Peace gives Colombian coffee a shot

Farmers who fled war in the Colombian Andes are returning to revive their abandoned land and cultivate coffee trees that are boosting global supplies.

(REUTERS) - After a peace accord between the Colombian government and Marxist rebels in 2016 ended a five-decade war, Colombia is now working to revive one of its most important industries - coffee.

Thousands of coffee farmers who fled their lands due to violence are now slowly returning, hoping the fertile soil of the Andes mountains will once again cultivate high quality beans known the world over for their smooth taste and rich aroma.

But the process won't be easy, says Reuters reporter Marcy Nicholson who just returned from the Andean region of San Carlos.

"Many of these coffee farmers fled for their lives during the height of the violence around 2000. The farmers I met had all lost family members over the years. This one farmer I spoke to in 2015 said there was a decapitated body not far from his farm. Now he says that's the last sign of violence that he's seen. But they are very cautious" said Nicholson.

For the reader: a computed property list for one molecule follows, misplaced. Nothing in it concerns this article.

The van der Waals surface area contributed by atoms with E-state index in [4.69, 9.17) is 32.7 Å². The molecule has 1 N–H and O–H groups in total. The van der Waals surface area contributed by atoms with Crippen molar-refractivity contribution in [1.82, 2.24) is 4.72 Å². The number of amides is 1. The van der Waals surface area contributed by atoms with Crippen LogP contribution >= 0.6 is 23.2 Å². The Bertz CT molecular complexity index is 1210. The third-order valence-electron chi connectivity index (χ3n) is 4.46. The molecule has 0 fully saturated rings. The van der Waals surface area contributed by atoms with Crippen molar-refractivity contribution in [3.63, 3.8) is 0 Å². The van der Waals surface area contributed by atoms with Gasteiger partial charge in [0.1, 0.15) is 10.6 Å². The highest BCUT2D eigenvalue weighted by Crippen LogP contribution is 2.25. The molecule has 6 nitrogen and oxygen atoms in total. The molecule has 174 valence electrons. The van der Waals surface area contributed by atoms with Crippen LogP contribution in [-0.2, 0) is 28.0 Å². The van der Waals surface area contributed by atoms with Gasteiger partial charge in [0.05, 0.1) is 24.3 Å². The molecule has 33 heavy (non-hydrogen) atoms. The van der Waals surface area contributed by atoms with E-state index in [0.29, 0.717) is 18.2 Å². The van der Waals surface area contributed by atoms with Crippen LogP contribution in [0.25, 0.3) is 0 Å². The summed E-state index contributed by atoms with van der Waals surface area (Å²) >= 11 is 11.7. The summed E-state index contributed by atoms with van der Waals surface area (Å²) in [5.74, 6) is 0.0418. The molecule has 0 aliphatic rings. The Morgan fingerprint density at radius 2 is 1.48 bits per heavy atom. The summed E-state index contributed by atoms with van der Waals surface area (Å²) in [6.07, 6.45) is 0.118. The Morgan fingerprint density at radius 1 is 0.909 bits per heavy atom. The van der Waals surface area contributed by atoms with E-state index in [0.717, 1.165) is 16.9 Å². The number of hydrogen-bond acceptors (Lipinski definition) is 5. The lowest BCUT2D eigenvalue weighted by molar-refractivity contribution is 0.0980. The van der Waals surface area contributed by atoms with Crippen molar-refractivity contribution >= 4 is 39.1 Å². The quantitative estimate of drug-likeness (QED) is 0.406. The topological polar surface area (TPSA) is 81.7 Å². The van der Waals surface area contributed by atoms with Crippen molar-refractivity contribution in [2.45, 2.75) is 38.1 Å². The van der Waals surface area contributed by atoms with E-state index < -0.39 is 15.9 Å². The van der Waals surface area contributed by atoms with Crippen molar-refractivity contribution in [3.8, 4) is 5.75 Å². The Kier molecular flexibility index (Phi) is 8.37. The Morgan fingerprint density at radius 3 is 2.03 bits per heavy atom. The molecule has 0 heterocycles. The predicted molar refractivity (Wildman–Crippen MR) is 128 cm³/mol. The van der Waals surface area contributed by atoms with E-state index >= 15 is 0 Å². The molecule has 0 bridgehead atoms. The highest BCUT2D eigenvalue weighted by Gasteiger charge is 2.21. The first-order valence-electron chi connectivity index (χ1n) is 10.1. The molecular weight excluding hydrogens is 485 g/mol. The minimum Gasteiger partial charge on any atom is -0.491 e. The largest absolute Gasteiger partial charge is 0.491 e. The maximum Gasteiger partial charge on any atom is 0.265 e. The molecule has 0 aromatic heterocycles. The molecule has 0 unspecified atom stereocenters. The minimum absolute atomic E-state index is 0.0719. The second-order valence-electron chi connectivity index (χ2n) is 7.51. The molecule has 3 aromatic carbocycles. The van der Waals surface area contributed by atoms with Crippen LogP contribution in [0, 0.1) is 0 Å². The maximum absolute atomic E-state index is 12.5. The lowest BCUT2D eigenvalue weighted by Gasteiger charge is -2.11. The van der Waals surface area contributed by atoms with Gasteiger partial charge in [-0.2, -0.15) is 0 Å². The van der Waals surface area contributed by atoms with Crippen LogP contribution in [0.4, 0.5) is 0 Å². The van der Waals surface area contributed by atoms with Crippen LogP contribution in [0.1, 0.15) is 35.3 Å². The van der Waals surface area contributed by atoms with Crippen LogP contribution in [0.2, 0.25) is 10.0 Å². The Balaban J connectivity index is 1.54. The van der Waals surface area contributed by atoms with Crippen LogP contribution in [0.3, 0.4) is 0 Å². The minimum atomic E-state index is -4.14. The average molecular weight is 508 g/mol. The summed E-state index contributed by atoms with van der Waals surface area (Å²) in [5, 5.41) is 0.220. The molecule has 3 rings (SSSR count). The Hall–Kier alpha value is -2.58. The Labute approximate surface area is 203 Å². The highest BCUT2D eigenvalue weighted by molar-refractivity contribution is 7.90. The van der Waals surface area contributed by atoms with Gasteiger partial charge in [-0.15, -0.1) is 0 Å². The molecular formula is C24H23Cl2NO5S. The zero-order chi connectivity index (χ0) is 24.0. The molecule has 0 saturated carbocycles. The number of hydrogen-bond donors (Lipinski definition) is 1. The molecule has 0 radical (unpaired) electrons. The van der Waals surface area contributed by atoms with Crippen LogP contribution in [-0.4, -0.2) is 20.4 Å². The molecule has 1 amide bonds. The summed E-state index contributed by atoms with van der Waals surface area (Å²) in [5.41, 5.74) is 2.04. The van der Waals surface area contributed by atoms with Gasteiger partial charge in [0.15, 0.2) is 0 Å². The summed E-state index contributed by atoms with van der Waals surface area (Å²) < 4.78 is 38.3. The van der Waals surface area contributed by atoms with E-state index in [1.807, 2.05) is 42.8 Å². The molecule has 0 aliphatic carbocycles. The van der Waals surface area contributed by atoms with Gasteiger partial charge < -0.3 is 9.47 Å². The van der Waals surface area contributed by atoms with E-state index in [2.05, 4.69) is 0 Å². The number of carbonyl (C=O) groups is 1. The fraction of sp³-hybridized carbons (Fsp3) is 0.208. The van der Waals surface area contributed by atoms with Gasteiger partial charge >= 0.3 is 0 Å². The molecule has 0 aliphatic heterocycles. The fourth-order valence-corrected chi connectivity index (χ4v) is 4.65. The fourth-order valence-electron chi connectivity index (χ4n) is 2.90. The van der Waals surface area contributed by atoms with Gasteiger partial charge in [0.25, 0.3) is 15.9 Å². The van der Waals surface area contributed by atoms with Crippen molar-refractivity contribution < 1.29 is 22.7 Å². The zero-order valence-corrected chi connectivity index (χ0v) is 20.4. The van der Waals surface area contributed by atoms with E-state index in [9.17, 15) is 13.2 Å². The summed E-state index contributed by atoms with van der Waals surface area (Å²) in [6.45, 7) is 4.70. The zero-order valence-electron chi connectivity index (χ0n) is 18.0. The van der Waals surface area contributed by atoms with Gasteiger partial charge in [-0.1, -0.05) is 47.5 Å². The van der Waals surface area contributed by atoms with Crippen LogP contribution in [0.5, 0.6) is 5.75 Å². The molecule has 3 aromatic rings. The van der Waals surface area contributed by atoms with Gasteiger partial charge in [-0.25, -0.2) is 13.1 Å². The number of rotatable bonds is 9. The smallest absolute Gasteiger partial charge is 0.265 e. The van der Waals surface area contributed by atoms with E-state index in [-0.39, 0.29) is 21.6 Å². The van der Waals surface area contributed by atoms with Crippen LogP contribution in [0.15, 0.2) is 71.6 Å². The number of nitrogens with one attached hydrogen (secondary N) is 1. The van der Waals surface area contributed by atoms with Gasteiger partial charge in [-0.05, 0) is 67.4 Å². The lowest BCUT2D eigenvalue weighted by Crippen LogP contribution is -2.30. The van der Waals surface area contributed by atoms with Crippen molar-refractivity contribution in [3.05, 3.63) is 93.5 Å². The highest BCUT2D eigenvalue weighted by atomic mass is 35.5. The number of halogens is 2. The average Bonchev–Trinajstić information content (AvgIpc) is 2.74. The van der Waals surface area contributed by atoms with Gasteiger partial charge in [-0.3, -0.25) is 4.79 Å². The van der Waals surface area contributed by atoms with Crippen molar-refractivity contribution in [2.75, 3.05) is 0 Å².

The conflict between the Rebel Armed Forces of Colombia or FARC and the Colombian government killed at least 220,000 people and displaced millions.

About 16 million coffee growing families in the San Carlos region fled the bloodshed. Roughly 60 per cent have returned so far. Most of them are reviving their farms by planting new trees and even expanding their coffee acreage. Their young trees take three years to bear fruit.

Another hurdle is finding help when it comes time to harvest the beans. 

Still the Colombian government's estimating the country's coffee output will grow by 40 per cent by 2020. The additional supply of beans is helping to push down global coffee prices for the world's top roasters such as Illy Cafe, Nestle's Nespresso and Starbucks who is cautiously entering Colombia's post-conflict zones to source its flavourful brews.